Granny flats are designed to be used as accessory dwelling units (ADUs) on the property of a single-family home or detached building.
These self-contained living spaces typically include a bedroom, bathroom and kitchenette; some models also come with storage space, laundry facilities and even enclosed private outdoor spaces for garden plots or pets.
ADUs can provide income-generating potential by meeting two key criteria: they must have independent access from the main house with separate meters for gas, electricity, water/sewer services; they must meet code requirements in terms of health, safety and structural soundness.
Some granny flats are specifically designed for elderly family members who need around-the-clock care but wish to maintain their independence while remaining in the family home.
Granny flats may be used as housing for the elderly, a teen who needs her own space or a live-in nanny. They can also be rented out to guests visiting from abroad or other renters who need a place to stay without committing to an entire house rental agreement.
The government has further encouraged the use of granny flats to ease urban overcrowding, which is especially acute in cities such as Hong Kong and London. This amendment increased the allowed total floor area for residential development on all land zoned as residential, commercial and industrial.
Most jurisdictions that allow granny flats have minimum setback requirements for protection of privacy and adequate access widths to ensure safe passage by emergency vehicles and pedestrians. Most also place limits on the types of renovations and structural changes that can be made to existing homes.
Currently, there are about 30 US states plus the District of Columbia where individuals who own a primary residence may build an ADU on their property without having to obtain special permitting or zoning requests.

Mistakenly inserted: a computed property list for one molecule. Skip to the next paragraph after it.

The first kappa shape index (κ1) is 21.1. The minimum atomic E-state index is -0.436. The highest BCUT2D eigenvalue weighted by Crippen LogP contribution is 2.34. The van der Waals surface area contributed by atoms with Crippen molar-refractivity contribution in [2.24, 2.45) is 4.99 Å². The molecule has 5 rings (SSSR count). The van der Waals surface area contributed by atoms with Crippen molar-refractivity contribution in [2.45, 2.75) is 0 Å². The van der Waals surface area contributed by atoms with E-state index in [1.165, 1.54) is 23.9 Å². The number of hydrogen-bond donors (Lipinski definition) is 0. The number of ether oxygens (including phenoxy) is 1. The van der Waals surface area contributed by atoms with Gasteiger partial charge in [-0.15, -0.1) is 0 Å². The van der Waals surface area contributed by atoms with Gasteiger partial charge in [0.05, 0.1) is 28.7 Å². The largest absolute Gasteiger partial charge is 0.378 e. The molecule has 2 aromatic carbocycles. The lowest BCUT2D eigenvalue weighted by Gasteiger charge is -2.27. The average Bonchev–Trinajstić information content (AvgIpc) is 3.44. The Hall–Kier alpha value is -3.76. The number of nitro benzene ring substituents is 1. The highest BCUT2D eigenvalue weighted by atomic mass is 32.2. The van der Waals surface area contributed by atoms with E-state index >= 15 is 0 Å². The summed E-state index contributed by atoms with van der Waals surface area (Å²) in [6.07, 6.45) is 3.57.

This is also true of most provinces in Canada. Of course, homeowners should always check with local authorities to ensure they meet all relevant building and safety codes for this type of housing development.
Granny flats have become increasingly popular as young families decide to raise children in city centres where affordable family-sized housing is scarce. As such, some developers create specific designs meant for a multi-generational living – either by attaching two units side-by-side or transferring a primary residence into an attached or detached granny flat.
The number of people living in granny flats is expected to increase as they become more widely accepted, both as an affordable housing option and as a way to ease capacity issues for the aging population. Two-thirds of the world’s countries already allow such units on their property with official guidelines for development often found directly on government websites.
For those that do not, there are plenty of resources available online from reputable manufacturers and distributors who can help homeowners design, plan and construct granny flats to suit any need or purpose.
Not all zoning laws recognize ADUs and this has resulted in some interesting (and controversial) projects across North America meant to test regulation loopholes. In the US, a couple in Colorado has been allowed to construct a two-story granny flat under their deck rather than an attached structure on the property.
Another man in New York City created a separate apartment for his ex-wife by building a bunker underneath his garage and renting it out as housing without official inspection or permitting. In both cases, these homeowners have chosen to flaunt zoning laws with little repercussion from the government.
As more developments arise designed for convenience, affordability and independence regardless of age, those considering a life transition might consider a smaller living space that allows them increased freedom while saving money at the same time.